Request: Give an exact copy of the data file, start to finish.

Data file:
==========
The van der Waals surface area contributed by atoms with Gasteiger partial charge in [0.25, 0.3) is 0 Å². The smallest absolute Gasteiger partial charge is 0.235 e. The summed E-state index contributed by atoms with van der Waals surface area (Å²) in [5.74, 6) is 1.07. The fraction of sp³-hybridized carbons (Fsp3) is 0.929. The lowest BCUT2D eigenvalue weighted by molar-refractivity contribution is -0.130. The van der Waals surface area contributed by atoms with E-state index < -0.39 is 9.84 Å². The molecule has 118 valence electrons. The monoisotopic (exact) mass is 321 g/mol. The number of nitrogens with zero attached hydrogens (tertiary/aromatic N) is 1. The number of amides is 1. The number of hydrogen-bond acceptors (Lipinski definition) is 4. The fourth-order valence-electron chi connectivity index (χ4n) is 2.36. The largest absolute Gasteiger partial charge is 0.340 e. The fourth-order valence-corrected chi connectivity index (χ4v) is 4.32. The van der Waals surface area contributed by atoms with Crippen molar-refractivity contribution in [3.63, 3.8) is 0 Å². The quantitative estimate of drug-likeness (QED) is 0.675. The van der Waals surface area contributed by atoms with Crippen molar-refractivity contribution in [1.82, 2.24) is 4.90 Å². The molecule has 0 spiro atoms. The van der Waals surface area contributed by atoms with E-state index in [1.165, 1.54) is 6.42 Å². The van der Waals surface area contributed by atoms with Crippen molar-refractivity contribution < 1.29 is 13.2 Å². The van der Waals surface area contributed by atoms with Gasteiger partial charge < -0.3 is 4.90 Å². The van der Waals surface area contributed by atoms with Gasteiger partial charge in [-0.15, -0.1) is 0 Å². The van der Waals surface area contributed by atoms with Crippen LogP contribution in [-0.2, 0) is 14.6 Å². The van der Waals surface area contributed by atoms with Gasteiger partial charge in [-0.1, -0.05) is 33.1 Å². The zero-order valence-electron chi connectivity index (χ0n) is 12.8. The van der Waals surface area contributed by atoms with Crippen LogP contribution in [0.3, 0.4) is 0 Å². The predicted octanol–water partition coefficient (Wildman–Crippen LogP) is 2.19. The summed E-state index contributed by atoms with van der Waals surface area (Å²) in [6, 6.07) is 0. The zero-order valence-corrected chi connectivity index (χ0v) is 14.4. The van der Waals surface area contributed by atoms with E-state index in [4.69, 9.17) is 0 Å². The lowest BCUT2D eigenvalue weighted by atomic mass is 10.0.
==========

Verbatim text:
The van der Waals surface area contributed by atoms with Gasteiger partial charge in [0.25, 0.3) is 0 Å². The smallest absolute Gasteiger partial charge is 0.235 e. The summed E-state index contributed by atoms with van der Waals surface area (Å²) in [5.74, 6) is 1.07. The fraction of sp³-hybridized carbons (Fsp3) is 0.929. The lowest BCUT2D eigenvalue weighted by molar-refractivity contribution is -0.130. The van der Waals surface area contributed by atoms with E-state index < -0.39 is 9.84 Å². The molecule has 118 valence electrons. The monoisotopic (exact) mass is 321 g/mol. The number of nitrogens with zero attached hydrogens (tertiary/aromatic N) is 1. The number of amides is 1. The number of hydrogen-bond acceptors (Lipinski definition) is 4. The fourth-order valence-electron chi connectivity index (χ4n) is 2.36. The largest absolute Gasteiger partial charge is 0.340 e. The fourth-order valence-corrected chi connectivity index (χ4v) is 4.32. The van der Waals surface area contributed by atoms with Crippen molar-refractivity contribution in [3.63, 3.8) is 0 Å². The quantitative estimate of drug-likeness (QED) is 0.675. The van der Waals surface area contributed by atoms with Crippen molar-refractivity contribution in [1.82, 2.24) is 4.90 Å². The molecule has 0 spiro atoms. The van der Waals surface area contributed by atoms with E-state index in [1.165, 1.54) is 6.42 Å². The van der Waals surface area contributed by atoms with Crippen molar-refractivity contribution < 1.29 is 13.2 Å². The van der Waals surface area contributed by atoms with Gasteiger partial charge < -0.3 is 4.90 Å². The van der Waals surface area contributed by atoms with Gasteiger partial charge in [-0.15, -0.1) is 0 Å². The van der Waals surface area contributed by atoms with Crippen LogP contribution in [-0.2, 0) is 14.6 Å². The van der Waals surface area contributed by atoms with Gasteiger partial charge in [-0.1, -0.05) is 33.1 Å². The zero-order valence-electron chi connectivity index (χ0n) is 12.8. The van der Waals surface area contributed by atoms with Crippen LogP contribution in [0.3, 0.4) is 0 Å². The predicted octanol–water partition coefficient (Wildman–Crippen LogP) is 2.19. The summed E-state index contributed by atoms with van der Waals surface area (Å²) in [6, 6.07) is 0. The zero-order valence-corrected chi connectivity index (χ0v) is 14.4. The van der Waals surface area contributed by atoms with E-state index in [4.69, 9.17) is 0 Å². The lowest BCUT2D eigenvalue weighted by atomic mass is 10.0.